• Thank you much for this advice my father collected bottles his entire life. Many I now have with the dirt still intact. Some from the 1800s and now have found an area in my own yard that bottles are buried that I am slowly unearthing. I am very excited to use your process to start cleaning these beauties.

  2. Hi Amy,
    I am cleaning out my attic and came across a rather large box of vintage bottles (about 50) that my husband had drug home. I want to keep some for crafting but dreaded the thought of getting them clean. Like yours, they were in the ground and covered with grime. You have made me very excited now to get to work on several projects since I read your article. Thank you for the excellent suggestion about the pull chain (which I am sure if I look long enough I will also find in the attic). I am going to subscribe to you as I am sure you will have lots of fun things I can use to make my days brighter.

  3. I aquired a very beautiful and hefty vase from an estate sale. It has a large, scalloped opening, large enough to fit my hand in it. It looks as if water had sat in it for years. I have tried so many ways to get the “water marks” off and it hasnt even budged. How/will this method work for me? Thank you for your response.

    • Hi Michelle! Thanks so much for your comment, I am not sure if it will work to remove the watermarks, I have never tried but I do know that vinegar and baking soda may help to get the stains out and neither will damage the vase

  4. Hi..I just read your “trick” to cleaning old yucky bottles. The chain is a good idea, but I have another solution. I have been using BBs, about 20-30 of them, and some water, to clean the algae and film, that grows in my hummingbird feeder. I put the BBs in along with some water, and just shake. The bottle comes clean. I carefully pour the water out, dry the BBs on a paper towel, and store them in a small plastic zip bag until I need to use them again. I have been using them over and over again for years now.

  5. A slightly easier trick (which I came up with and frequently use) is go to your local store (Walmart, Sporting Goods, Army?Navy, etc.) and buy a package of regular BB’s. They are copper-coated and less likely to scratch the glass, and you don’t have to sacrifice a chain you might need for something else.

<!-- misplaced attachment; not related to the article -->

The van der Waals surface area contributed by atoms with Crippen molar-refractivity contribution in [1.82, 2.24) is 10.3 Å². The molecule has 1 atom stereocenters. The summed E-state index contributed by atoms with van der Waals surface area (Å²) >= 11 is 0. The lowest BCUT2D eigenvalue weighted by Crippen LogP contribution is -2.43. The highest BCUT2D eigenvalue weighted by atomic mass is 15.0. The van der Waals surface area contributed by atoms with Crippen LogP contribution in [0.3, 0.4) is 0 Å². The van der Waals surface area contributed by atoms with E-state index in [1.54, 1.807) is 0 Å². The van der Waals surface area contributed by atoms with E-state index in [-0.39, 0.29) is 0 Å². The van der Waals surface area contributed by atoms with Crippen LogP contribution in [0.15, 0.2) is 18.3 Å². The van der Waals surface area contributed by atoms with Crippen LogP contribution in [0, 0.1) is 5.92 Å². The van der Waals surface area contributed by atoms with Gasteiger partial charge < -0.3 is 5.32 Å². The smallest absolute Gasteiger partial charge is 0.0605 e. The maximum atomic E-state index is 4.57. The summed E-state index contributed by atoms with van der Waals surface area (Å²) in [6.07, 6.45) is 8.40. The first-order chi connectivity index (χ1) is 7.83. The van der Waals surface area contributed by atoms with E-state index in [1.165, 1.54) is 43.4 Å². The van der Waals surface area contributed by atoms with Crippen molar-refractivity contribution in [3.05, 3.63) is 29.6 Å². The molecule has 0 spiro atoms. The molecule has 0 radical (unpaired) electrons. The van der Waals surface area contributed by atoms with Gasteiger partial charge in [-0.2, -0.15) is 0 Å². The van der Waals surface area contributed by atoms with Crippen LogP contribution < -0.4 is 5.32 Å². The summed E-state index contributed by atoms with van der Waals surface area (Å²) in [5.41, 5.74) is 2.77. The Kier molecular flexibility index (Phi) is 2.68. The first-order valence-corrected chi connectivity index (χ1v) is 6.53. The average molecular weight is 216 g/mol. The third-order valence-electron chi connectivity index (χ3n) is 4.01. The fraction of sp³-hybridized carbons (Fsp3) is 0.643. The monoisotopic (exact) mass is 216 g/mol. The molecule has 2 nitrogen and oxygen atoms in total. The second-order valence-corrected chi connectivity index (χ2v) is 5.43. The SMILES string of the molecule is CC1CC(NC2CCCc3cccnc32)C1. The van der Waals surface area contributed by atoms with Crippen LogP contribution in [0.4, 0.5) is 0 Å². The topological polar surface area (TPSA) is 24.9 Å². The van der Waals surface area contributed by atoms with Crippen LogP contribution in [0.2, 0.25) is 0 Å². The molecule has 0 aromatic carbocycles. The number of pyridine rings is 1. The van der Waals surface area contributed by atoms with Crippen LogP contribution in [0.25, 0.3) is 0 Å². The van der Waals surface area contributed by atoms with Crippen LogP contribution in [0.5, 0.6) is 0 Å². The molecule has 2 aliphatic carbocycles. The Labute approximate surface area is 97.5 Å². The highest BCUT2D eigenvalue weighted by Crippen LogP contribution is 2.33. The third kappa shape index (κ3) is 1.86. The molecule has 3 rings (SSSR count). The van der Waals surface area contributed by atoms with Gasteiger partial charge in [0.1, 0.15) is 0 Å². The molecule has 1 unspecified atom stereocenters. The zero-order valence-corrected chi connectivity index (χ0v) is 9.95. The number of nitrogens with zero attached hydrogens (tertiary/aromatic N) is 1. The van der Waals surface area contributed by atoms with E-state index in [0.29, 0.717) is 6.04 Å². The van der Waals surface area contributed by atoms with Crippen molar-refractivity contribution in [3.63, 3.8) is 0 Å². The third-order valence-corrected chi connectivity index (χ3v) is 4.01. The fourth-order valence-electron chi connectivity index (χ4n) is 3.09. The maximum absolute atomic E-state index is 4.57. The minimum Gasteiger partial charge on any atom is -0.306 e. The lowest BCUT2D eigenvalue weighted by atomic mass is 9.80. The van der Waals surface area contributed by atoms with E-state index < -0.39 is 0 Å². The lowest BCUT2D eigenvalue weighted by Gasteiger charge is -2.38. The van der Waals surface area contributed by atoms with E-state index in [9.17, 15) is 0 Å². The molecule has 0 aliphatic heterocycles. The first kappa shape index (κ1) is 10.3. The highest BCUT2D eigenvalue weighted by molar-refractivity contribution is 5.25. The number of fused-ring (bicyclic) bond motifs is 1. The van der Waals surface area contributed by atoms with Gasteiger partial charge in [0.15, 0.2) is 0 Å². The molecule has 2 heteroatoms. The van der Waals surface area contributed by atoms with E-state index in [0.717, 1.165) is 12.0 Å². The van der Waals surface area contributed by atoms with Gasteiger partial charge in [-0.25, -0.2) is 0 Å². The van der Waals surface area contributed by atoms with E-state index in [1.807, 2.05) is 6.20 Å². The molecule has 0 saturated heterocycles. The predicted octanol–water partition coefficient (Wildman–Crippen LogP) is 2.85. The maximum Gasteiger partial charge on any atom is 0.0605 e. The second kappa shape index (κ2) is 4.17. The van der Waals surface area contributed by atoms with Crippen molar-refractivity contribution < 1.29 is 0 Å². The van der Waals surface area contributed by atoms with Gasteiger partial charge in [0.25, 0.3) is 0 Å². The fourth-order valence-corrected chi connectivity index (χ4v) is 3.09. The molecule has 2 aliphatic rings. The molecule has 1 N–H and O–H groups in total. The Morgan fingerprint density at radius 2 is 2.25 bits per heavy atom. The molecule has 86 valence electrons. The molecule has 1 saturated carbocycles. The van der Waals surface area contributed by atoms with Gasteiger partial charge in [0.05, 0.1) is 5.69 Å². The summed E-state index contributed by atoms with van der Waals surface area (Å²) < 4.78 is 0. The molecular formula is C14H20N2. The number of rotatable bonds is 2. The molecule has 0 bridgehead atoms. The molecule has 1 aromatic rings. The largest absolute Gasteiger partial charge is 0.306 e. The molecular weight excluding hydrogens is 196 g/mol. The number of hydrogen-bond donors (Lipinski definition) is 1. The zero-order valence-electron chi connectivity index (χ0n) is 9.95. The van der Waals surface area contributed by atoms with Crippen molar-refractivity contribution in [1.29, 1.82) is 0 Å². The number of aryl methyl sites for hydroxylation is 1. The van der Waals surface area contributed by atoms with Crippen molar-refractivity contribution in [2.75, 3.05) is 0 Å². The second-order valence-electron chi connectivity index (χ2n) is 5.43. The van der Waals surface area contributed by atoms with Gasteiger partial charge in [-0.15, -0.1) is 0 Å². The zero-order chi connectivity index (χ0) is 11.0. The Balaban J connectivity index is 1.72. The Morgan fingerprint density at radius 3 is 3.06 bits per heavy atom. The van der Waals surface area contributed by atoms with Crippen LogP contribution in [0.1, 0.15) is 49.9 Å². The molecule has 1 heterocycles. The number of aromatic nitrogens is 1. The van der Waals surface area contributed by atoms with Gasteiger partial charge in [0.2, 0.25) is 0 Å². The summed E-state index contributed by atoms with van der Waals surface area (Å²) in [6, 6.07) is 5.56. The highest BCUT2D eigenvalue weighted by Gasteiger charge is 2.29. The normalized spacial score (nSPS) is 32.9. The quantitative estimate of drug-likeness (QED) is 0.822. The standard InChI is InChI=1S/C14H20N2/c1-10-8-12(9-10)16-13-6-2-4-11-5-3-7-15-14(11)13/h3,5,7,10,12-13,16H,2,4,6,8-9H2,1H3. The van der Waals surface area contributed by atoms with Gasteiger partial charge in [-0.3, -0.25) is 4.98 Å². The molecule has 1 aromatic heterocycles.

I had also considered aquarium gravel, but thought that was more likely to scratch.

  6. Iā€™m here in California my family home was built in the 1900ā€™s , I too have bottles with dirt I think if makes them interesting to leave them as they are. Thanks for sharing

  7. Great article! Just what I was trying to figure out! (And, BTW, I totally agree with you on the original Dawn dishsosp!) Thank you!

  8. I can’t wait till tomorrow morning, I’ve collect old bottles (and very old beer cans) for years and I did manage to get them clean enough but have always wished I could find a remedy to remove that cloudy look, Im actually excited to try it. Thank-You for posting your method.

  9. Hi there Amy! I am so glad I came across your article. My husband and I have recently came across a large amount of old bottles and I have been soaking and cleaning for what seems like for days now… some we have even pulled from our home land, after we did some excavating and now it seems like any chance we get we go looking for new places we can search and of course usually come home with a 5 gallon bucket (or 2šŸ˜).
    I hope I can get mine as clean as the ones here in your photos.
    Thanks for such useful info!

  10. To save time and money, go to your yard and grab a handful of gravel ( the small size/or sand) put it in your bottle and swish it around with your cleaning solution. I know the idea of using dirt may leave some squeamish, however once you dump your bottle, you can just wash it again if it bothers you. An older lady told me that this is how she would clean out her baby bottles in the old day, and in a pinch has helped me with my children’s water bottles. I’ve also gotten in the habit of keeping small marbles in the house for said purpose for my water cooler jugs and blue camping jugs.